HCFI and IMA congratulates police PCR van who saved life of a businessman with cardiac first aid

Both HCFI and IMA congratulated the Delhi Police PCR van that saved the life of a businessman in Delhi by the timely implementation of the life-saving technique of hands-only CPR10. Heart Care Foundation of India jointly with the Indian Medical Association, Delhi Red Cross Society and Delhi Police has taken up the challenge of training 100% of the Delhi Police PCR van staff on the life-saving technique of Hands-only CPR 10 by Independence Day 2015. Until now over 7000 police PCR van staff have been trained so far.

Addressing a gathering of over 250 police persons Padma Shri Awardee Dr K K Aggarwal President Heart Care Foundation of India and Honorary Secretary General IMA, said that, “Once 100% training of Delhi Police PCR is completed, they should be able to save atleast one life a day.”

“Hands-Only CPR 10 is an easy to learn and extremely effective life-saving technique. If administered within 10 minutes of death, it can help revive a majority of the sudden cardiac arrest victims. No formal training is required to perform the technique”, added Padma Shri Awardee Dr A Marthanda Pillai, National President IMA.

Past President Medical Council of India Dr Ketan Deasi who was the chief guest for the function said, “Hands only CPR should be mandatory part of a curriculum right in the first year of medical, dental, pharmacy and nursing colleges”.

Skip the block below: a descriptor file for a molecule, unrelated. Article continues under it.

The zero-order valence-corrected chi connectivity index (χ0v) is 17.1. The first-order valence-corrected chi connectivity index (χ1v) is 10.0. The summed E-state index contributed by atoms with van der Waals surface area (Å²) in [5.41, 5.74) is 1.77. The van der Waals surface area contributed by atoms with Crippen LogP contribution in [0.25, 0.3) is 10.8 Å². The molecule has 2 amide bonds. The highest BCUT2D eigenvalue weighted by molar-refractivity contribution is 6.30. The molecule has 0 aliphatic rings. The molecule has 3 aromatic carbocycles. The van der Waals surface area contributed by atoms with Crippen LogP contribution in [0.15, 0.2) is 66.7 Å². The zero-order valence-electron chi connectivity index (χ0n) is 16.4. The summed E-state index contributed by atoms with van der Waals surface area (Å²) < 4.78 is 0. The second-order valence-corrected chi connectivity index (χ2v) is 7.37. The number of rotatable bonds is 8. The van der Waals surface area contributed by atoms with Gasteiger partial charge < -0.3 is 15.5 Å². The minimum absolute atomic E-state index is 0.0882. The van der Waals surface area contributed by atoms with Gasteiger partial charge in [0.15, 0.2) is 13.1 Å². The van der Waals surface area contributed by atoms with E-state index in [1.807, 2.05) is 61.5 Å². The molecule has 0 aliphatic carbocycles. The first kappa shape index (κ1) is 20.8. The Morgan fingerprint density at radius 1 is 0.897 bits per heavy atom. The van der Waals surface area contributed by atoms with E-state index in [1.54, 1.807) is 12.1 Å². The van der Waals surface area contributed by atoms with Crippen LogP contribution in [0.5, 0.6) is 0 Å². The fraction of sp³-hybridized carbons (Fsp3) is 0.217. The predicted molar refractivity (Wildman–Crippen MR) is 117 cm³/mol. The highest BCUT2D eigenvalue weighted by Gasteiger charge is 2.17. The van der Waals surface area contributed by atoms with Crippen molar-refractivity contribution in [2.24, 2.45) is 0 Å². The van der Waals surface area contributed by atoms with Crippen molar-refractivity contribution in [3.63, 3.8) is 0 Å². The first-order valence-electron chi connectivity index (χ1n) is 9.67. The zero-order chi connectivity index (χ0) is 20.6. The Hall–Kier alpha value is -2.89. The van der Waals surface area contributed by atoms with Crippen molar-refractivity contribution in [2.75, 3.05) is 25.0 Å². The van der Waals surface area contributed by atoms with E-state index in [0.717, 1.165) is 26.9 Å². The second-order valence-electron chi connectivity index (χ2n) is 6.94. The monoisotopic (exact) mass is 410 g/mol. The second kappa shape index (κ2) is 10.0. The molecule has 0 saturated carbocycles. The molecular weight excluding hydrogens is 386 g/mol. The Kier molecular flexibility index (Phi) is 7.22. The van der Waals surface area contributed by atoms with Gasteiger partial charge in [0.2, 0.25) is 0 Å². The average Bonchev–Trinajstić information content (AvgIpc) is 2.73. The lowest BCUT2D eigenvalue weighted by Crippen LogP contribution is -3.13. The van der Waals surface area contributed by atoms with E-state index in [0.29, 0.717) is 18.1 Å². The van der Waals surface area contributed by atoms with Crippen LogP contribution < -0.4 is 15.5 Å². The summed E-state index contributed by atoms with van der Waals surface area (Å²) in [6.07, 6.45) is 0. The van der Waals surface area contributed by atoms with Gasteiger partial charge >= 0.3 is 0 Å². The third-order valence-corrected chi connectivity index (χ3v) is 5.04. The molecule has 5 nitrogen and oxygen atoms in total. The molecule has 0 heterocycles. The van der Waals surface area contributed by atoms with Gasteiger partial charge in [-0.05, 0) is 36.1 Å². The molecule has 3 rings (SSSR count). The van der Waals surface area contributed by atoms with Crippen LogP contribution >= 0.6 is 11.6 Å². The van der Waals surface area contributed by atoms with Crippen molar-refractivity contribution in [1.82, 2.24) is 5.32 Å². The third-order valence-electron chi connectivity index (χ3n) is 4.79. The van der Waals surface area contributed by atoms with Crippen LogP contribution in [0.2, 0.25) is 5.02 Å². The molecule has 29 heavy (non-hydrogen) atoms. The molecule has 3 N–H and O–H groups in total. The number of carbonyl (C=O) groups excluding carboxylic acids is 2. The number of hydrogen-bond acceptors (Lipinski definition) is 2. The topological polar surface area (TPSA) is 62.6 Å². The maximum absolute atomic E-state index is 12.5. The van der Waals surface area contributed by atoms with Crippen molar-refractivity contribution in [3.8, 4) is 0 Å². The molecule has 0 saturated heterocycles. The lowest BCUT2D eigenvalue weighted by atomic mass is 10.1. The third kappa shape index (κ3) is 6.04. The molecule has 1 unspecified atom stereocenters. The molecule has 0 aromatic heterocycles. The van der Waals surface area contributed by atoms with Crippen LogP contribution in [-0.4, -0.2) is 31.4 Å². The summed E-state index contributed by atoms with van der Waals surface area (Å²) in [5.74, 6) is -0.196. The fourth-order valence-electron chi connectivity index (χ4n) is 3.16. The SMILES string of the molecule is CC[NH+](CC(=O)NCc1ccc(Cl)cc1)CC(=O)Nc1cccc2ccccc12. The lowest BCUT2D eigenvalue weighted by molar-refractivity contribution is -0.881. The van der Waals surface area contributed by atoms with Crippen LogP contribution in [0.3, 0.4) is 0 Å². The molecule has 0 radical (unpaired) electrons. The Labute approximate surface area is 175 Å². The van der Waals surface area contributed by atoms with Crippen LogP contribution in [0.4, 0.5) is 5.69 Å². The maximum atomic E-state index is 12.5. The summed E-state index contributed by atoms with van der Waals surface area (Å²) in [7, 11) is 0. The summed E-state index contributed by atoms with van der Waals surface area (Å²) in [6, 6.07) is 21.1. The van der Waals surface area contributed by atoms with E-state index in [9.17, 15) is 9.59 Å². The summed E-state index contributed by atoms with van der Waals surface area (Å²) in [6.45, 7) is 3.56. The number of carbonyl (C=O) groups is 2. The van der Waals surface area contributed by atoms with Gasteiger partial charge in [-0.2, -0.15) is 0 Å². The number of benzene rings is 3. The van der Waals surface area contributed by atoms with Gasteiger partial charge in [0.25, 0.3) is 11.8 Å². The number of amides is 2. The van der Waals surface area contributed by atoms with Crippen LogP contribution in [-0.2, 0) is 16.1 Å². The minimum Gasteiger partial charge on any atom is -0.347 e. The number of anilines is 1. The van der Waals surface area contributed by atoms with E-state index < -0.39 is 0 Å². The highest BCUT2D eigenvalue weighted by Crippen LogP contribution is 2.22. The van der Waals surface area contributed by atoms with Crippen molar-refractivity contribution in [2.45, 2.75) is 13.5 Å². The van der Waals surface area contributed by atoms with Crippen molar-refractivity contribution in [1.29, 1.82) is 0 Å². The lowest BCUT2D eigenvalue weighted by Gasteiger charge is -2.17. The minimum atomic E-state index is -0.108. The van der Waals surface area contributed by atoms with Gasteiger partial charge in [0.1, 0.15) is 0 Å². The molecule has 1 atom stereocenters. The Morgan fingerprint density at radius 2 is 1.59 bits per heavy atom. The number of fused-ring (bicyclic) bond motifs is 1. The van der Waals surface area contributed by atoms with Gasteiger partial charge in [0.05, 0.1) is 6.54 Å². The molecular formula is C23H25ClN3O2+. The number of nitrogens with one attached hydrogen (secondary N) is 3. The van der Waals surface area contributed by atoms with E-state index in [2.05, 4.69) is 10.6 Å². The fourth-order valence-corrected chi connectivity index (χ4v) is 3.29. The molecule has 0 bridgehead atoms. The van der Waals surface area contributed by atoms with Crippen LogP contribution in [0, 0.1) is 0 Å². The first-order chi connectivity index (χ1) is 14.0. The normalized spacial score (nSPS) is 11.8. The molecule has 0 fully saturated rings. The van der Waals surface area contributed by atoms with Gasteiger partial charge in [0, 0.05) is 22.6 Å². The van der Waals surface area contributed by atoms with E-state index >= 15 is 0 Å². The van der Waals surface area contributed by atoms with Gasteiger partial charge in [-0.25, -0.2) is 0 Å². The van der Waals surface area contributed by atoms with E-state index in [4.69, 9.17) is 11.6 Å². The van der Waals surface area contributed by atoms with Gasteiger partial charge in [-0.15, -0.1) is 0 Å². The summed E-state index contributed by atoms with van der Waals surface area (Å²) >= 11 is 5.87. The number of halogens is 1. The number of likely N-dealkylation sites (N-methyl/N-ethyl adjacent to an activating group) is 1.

The correct posture to perform hands-only CPR 10 is to sit on ones knees, lay the victim flat on their back, lock the hands and then start pressing the center of their chest (1.5 -2inches deep) at a speed of 10×10 – 100 a minute. The compressions must not be stopped until the person gets revived or medical help arrives. In drowning victims and children mouth to mouth breathing needs to be added after 30 compressions. In all other situations, Hands only CPR 10 is the most effective.

A sudden cardiac arrest occurs when the electrical conducting system of the heart fails and the heartbeats irregularly and very fast (more than 1000 times, technically called as ventricular fibrillation). Soon after the heart suddenly stops beating and the blood flow to the brain stops. As a result, the person becomes unconscious and stops normal breathing. A cardiac arrest is not the same as a heart attack, but it may be caused by a heart attack. In most cases, sudden cardiac arrest may be reversible in the first 10 minutes. This is possible because the brain remains alive during this period when the heart and respiration have stopped, a situation called clinical death. To know more or to organize a training camp in your locality, please call the NGO’s helpline number 9958771177.